It won’t come close to making up for losing that World Cup semi-final but South Africa emerged the victors at Eden Park this time, and in convincing style. In turn it ended New Zealand’s unbeaten home season as they slumped to 107 in the chase, set back by two early wickets for Chris Morris and finished off by Imran Tahir’s career-best 5 for 24.
Hashim Amla’s classy 62 formed the centrepiece of South Africa’s 185 for 6 and if that felt a little underwhelming after a sticky final five overs, a double-wicket maiden by Morris soon had New Zealand on the back foot. He was followed Andile Phehlukwayo, who took three wickets, but the finishing touches belonged to Tahir, the No. 1 T20 and ODI bowler, as he became the second-quickest to 50 T20I wickets and was the second man on a hat-trick for the innings.
For all Tahir’s success to end the match, the Powerplay difference was telling: South Africa made 56 for 1 – as Amla scooted away – while New Zealand sat at 34 for 2 on the back of losing debutant Glenn Phillips and Colin Munro in consecutive balls to Morris whose second over was also a maiden. Phillips could be forgiven for his nervy innings, but Munro’s swing across the line of a full delivery was ugly for a more experienced player.
Dane Paterson, who played ahead of the rested Kagiso Rabada, helped set the tone with just seven runs coming off his first 11 deliveries – like Morris, hitting a back-of-a-length area and getting a bit of zip under the lights – before Tom Bruce took him for six.
But New Zealand couldn’t break free and Phehlukwayo strengthened South Africa’s position when he had Kane Williamson taken at deep square-leg. It was soon a full-fledged collapse as Corey Anderson and Bruce fell swinging and Luke Ronchi nicked his first ball from Tahir who became the third South Africa bowler to take five wickets in a T20I.
It was a little remarkable that there was a match at all given the volume of rain which had fallen in two days. There was some early swing but Amla, one of the South Africa players rested from the T20 series against Sri Lanka, batted serenely. He took a liking to Ben Wheeler’s first two overs, collecting six boundaries in all including four in a row at the start of the fifth over. He zipped to his half-century off 32 balls, was given a life on 61 when Ronchi missed a stumping but fell shortly afterwards when he hoicked into the deep.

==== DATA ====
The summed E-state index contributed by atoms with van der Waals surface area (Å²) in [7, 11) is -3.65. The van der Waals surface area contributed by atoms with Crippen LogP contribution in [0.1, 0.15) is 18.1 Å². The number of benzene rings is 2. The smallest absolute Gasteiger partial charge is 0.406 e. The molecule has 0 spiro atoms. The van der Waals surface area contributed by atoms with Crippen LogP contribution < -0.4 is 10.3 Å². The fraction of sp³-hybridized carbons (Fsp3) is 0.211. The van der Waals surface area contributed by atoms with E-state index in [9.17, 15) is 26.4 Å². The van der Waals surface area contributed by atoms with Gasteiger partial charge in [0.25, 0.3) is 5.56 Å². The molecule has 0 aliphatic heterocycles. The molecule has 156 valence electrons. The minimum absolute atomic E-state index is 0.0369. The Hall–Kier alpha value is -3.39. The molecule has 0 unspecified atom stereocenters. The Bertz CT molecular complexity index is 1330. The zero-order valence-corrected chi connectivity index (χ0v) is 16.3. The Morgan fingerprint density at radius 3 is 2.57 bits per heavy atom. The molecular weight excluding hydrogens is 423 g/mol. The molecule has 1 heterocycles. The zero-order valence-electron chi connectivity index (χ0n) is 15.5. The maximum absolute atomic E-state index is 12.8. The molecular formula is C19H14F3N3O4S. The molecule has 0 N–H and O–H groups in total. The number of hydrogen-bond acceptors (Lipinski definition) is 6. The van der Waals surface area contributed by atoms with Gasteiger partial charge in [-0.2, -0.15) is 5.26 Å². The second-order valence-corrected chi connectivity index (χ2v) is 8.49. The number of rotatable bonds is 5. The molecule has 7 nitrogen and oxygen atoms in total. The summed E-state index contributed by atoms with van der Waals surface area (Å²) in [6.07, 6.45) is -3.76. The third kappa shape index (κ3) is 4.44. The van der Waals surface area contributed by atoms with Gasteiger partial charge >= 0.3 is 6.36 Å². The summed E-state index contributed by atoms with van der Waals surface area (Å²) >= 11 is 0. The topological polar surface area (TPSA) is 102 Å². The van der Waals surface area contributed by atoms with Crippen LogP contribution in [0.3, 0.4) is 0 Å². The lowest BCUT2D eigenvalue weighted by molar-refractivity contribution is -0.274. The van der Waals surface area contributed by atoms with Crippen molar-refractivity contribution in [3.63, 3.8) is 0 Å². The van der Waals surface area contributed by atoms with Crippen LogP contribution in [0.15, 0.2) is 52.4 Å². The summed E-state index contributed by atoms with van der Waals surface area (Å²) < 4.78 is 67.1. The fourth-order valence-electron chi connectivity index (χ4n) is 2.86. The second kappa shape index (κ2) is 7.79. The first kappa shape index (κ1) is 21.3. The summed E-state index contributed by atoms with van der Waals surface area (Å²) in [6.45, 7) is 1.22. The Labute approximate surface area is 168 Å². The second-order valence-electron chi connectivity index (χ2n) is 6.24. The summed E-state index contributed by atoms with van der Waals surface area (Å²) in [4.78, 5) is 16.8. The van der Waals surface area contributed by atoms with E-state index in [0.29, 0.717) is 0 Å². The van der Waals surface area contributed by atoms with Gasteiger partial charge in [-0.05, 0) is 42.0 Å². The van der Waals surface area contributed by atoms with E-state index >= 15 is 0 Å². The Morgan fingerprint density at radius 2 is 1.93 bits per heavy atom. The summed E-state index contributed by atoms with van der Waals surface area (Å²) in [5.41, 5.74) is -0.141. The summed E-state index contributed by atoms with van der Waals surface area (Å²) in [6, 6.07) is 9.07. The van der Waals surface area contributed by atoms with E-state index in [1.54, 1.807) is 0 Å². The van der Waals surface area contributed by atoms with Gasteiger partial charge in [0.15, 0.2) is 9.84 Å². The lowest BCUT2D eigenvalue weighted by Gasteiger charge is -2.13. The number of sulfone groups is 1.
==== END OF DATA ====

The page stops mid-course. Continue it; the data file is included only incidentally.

Faf du Plessis, who enjoyed a productive home season, added 87 off 51 balls for the second wicket with Amla and he twice deposited Mitchell Santner into the stands straight down the ground. He was given a life on 34, when Santner made a mess of a skier at point, but fell the next over. By then, however, the platform had been set for South Africa to press for 200.
After Amla fell, AB de Villiers was just threatening to go through the gears when he lofted Colin de Grandhomme to mid-off midway through the 16th over and South Africa couldn’t quite summon the finish that had been on the cards despite JP Duminy’s best efforts.
The final five overs brought 46 runs and included the completion of an outstanding four overs from Trent Boult. Earlier he had removed Quinton de Kock for a duck, during an opening two-over spell which cost two runs, then returned to bowl the 11th for just four (and was the bowler to suffer from Santner’s drop) then finished his quota with a two-run 19th over. It gave him the second-most economical return by a New Zealand paceman in T20Is. But that was the only bright spot for them.